I have had the garden bug since long before the calendar flipped over to 2013, but I was able to wait until January 1, 2013 before I opened my first garden seed catalog. ;P  I have since spent many hours dreaming about and planning for the upcoming garden season!  How about you?  Oh how I long for the taste of garden fresh tomatoes, cucumbers, peas,.... {DROOL!}

So, what specifically have I been doing?  The same thing I did last year.  I reviewed my garden 'journal', inventoried seeds, made a preliminary 2013 planting plan, did some reading on garden structures (cold frames, green houses, etc.) from one of those free ebooks that have been catching my eye on Facebook, and cruised my Gardening Pinboard on Pinterst over and over.  (Check out my post last January on planning, making notes and reviewing for more details.)

Now, it is already February and it's time to start purchasing seeds since I plan to start my own bedding plants indoors.  I have a fairly large 'To Purchase' list this year.  It includes cucumber, carrot, parsnip, kohlrabi, shell peas, spinach, dill, mint and rosemary.  I also would like to purchase some bedding flower seeds, but that will depend on whether I order seeds or purchase from a local store.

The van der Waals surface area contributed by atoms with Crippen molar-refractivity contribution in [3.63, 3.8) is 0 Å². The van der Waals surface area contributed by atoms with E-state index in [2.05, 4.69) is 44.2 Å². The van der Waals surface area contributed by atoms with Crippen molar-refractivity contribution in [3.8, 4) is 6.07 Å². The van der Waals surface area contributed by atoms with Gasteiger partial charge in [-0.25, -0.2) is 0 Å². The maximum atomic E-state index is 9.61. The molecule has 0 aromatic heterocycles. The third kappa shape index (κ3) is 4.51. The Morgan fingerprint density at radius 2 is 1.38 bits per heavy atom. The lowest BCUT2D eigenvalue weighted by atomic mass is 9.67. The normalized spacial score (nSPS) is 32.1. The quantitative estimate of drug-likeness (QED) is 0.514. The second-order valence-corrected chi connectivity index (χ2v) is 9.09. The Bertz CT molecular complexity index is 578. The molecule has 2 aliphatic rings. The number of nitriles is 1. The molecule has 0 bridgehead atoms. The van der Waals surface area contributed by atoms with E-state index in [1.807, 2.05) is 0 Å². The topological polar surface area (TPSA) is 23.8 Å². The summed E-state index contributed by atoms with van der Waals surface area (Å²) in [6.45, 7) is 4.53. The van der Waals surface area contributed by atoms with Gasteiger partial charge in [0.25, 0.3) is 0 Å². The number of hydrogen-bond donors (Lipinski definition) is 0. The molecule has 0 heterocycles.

Based on the average last killing frost for my location, May 12, I calculate that my first possible indoor planting date is Feb 17... only twelve days away!!  Wow!  (Fellow North Dakotans see this NDSU Extension link for the frost free dates closest to you, everyone else contact your local county extension agent.) The Indoor Seed Starting and Planting Guide I created will help you figure out when you should start your favorite veggies indoors this year.  If you have never done it before, give it a try!  It is a great way to indulge your garden bug long before the ground has begun to warm up for the season.